Tool Steel Heat Treatment

Tool Steel Hardening for Enhanced Strength, Corrosion Resistance & Temperature Stability

Hardening processes of tool steels in a vacuum furnace are highly dependent on alloy.  That said there is a basic template that is common to all, that is:

  • 1 or 2 preheat steps.
  • An austenitizing step.
  • A quench step.

Temperatures and times will vary for the pre-heat and austenitizing steps depending on alloy and geometry of the parts being heat treated.  Quench rates and thus quench pressures will also vary with material and geometry.  Distortion concerns will also be a factor in regard to selecting the proper quench pressure.


ThermTech has vacuum furnaces up to 72” in length and 10,000 lbs. maximum load capacity.  Our largest vacuum furnace has 15 bar maximum quench pressure and we are Ford and GM approved for aluminum die cast dies.   All vacuum furnaces are certified to AMS2750 for pyrometry.  Therm Tech staff is well versed in heat treating to NADCA specifications.  


The critical variables for hardening tool steels are time and temperature.  Each type of steel has prescribed temperatures which the steels must be heated to so that full hardness is reached.  The time at this temperature is an important variable and varies with section size.  If the steel is not at the hardening temperature for a long enough time the result will be incomplete transformation which manifests itself in the form of low hardness and poor wear properties.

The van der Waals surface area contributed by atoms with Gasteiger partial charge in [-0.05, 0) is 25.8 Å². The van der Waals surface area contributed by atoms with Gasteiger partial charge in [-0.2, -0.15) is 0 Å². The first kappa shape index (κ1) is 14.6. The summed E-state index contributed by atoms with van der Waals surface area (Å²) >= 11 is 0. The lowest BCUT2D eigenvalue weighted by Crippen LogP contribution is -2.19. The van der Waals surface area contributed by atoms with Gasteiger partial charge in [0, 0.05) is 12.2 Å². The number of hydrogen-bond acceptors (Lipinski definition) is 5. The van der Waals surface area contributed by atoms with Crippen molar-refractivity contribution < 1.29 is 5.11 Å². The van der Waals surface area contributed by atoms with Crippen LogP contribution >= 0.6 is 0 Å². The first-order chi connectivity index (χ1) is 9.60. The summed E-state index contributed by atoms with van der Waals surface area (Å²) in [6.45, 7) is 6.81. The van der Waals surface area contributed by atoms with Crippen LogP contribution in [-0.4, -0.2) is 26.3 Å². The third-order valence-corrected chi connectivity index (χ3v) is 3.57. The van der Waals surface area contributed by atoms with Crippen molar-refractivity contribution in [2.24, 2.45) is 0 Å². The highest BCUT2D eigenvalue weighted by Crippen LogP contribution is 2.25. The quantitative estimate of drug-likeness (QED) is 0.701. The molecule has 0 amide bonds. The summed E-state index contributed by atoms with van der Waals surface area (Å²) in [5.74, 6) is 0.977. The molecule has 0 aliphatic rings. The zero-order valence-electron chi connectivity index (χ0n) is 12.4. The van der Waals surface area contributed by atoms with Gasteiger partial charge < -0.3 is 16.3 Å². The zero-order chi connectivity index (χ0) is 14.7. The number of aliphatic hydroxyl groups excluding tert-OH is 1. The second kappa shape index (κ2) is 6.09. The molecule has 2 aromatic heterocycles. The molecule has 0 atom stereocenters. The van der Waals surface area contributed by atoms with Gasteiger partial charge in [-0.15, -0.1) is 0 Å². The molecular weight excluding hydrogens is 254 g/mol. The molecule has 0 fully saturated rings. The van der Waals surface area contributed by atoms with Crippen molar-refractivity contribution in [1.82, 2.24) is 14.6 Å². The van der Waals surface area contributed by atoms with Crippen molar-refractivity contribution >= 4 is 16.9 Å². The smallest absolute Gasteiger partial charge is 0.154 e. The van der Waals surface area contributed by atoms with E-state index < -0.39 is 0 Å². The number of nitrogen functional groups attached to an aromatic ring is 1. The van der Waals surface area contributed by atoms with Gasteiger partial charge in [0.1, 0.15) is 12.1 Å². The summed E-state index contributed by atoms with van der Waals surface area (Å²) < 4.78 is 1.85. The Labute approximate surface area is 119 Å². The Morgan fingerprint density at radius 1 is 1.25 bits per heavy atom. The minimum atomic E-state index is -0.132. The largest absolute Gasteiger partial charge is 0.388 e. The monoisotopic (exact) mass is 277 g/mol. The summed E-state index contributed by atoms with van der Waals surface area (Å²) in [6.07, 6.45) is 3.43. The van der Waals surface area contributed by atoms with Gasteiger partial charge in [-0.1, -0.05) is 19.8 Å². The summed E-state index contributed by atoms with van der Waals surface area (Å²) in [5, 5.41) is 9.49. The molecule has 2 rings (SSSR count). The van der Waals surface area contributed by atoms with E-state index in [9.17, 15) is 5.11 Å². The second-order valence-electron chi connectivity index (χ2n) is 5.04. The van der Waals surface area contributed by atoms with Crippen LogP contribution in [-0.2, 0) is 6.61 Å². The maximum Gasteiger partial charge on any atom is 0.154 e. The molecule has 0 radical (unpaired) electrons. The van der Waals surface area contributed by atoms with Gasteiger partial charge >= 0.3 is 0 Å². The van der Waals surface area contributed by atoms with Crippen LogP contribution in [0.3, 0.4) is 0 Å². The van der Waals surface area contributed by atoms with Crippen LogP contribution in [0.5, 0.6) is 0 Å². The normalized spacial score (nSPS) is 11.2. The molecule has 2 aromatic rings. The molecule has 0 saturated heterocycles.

Once the time at temperature criteria has been met the steel must be quenched at the proper rate which will yield a martensitic microstructure.  Too slow a quench rate will result in low hardness, too fast a quench rate will maximizing hardness can result in excessive distortion and possible cracking.


The process of hardening tool steel can appear mundane when only looking at the prescribed process given by the steel company.   The final success of the process is dependent on three parties, the steel supplier, the tool maker and the heat treater.  Good lines of communication must be established to provide feedback on distortion and performance so that the hardening process can be tailored to be optimal.